Rojin Thomas: My father inspired Indrans' character in #Home
The writer-filmmaker on developing #Home, his love for fantasy and animation films, and his upcoming big-budget project Kathanar
Last year, Rojin Thomas was supposed to get things rolling on his big-budget fantasy epic Kathanar, based on the legend of Kadamattathu Kathanar starring Jayasurya. However, the pandemic forced him to consider an alternative option - a relatively much smaller concept that occurred to Rojin seven years back - pulled off in a short time.
It all started with the character, Oliver Twist, played by Indrans. The real-life inspiration? Rojin's father, who, one day, asked his son how to recharge his mobile phone via a desktop. "I wondered how it would be possible to teach someone who, up until that point, did not know how to switch on or operate a computer. And the moment I started to teach him, he took out a dairy - as you see in the film - and jotted down each step until he filled up more than half the page. Then I asked him to try it himself, and once he did, his face lit up with a kind of joy I never saw in him before. So #Home was not only inspired by his struggle with technology but also others like him. I did not have a story at the time - only a feeling and the title, which I conveyed to Vijay Babu sir, who asked me if I could finish the script in a month. I took two."
Rojin wasn't a compulsive social media user when the story idea occurred to him. But since he was writing a script with social media as an integral factor, he was compelled to set up the apps to understand their functions. "I'm more active now. I even taught my brother how to use it," he laughs.
The film's most poignant and talked about moment arrives in the climax when Anthony Oliver Twist (Sreenath Bhasi) learns an extraordinary truth about his father. This, too, came from Rojin's father. “It was a true story. It happened when he was about 15 years or 16 years old. So, one day he called me on Skype and asked me to narrate the script I was working on. He then narrated this story where he helps a woman reach the hospital on time. In my 25 years with him, I never heard it from him until that moment."
Rojin's work so far embodies a breezy, magical quality usually found in Hollywood animation films, particularly the ones made by Pixar. When I ask him if he found animation and fantasy films influential, Rojin's response didn't surprise me. "I'm a big fan of Pixar and other animation films and often wish to try something like that in Malayalam," he says. "I'm impressed by how they manage to come up with relatable stories even when the films don't always feature human characters. I have studied their work in detail, and perhaps it's that influence sometimes showing up in my writing. I also find the high-concept films of mavericks such as Steven Spielberg and James Cameron greatly appealing. I'm awed by the way they execute their films."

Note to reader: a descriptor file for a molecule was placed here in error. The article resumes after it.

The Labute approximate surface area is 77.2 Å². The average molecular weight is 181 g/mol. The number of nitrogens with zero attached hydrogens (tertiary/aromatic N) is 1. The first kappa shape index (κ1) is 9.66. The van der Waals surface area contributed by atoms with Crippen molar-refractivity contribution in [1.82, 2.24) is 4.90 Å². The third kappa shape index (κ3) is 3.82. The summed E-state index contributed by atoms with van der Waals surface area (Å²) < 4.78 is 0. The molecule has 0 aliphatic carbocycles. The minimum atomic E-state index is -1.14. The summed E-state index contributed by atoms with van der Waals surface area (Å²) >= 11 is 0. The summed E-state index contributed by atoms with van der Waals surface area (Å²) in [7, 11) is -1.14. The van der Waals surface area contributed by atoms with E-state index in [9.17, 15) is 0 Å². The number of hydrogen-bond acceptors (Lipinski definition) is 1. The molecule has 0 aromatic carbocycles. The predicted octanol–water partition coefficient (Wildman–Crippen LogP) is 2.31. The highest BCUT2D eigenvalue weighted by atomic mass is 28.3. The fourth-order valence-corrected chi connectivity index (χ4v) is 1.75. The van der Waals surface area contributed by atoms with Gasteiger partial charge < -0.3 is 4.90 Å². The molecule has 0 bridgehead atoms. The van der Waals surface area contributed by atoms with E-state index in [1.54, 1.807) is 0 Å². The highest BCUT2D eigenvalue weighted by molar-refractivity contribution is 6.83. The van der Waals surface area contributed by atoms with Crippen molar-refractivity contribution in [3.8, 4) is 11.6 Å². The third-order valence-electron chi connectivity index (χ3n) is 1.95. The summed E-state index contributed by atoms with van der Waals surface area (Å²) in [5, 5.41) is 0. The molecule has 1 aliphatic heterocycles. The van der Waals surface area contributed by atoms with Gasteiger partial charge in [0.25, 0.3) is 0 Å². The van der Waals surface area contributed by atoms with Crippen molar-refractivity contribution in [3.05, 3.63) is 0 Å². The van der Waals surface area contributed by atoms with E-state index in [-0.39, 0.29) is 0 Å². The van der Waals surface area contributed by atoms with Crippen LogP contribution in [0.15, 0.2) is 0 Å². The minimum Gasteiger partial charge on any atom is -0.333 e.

Since Kerala rarely produces sci-fi and fantasy films, does he believe that Malayali audiences would warm up to such subjects in the near future? "I think they would if we give them characters they can connect to. Take my film, Jo and the Boy, for instance. It wasn't appreciated much because the subject was quite unusual. Most of the reviews said the film wasn't relatable. But I got positive feedback from animators because their profession is part of the story. So I feel it's all about the relatability factor. Once the audience finds that, I don't think it should be an issue. Like I said earlier, people connect to Hollywood animation films because, as long as the characterisation is brilliant, it doesn't matter if the character communicating with you is a snake or some other creature."
After #Home, Rojin will return to Kathanar, for which he has grand plans. It is expected to be the first Malayalam film to employ virtual production (aside from the recently announced fantasy project starring Prithviraj). Rojin is looking to do an "international film with regional technicians" as he believes there are "many experienced visual effects artists here who can deliver something that's on par with anything made in Hollywood".
"We have people with so much untapped potential waiting for the right opportunities," he says. "We have the subjects, but we just don't have enough creators or directors making use of technology. One understandable hindrance, of course, is the budget. Fortunately, I have Gokulam Gopalan backing Kathanar which is a dream project for me."
Though he is enticed by the technology at his disposal, he wants to put the story above all else. "On a project of this scale, the story demands the use of virtual production," he adds.
Rojin will begin the pre-production of Kathanar next month, aiming to start filming next year. "Given the research and development involved with this kind of technology, it's a year-long process. We need to test everything first. The CGI or animation should be seamless for the viewers. Since Malayalis are very observant, and there is usually a tendency to compare our films to the superhero movies made in the west while forgetting that they have relatively larger budgets, we have to be extremely cautious."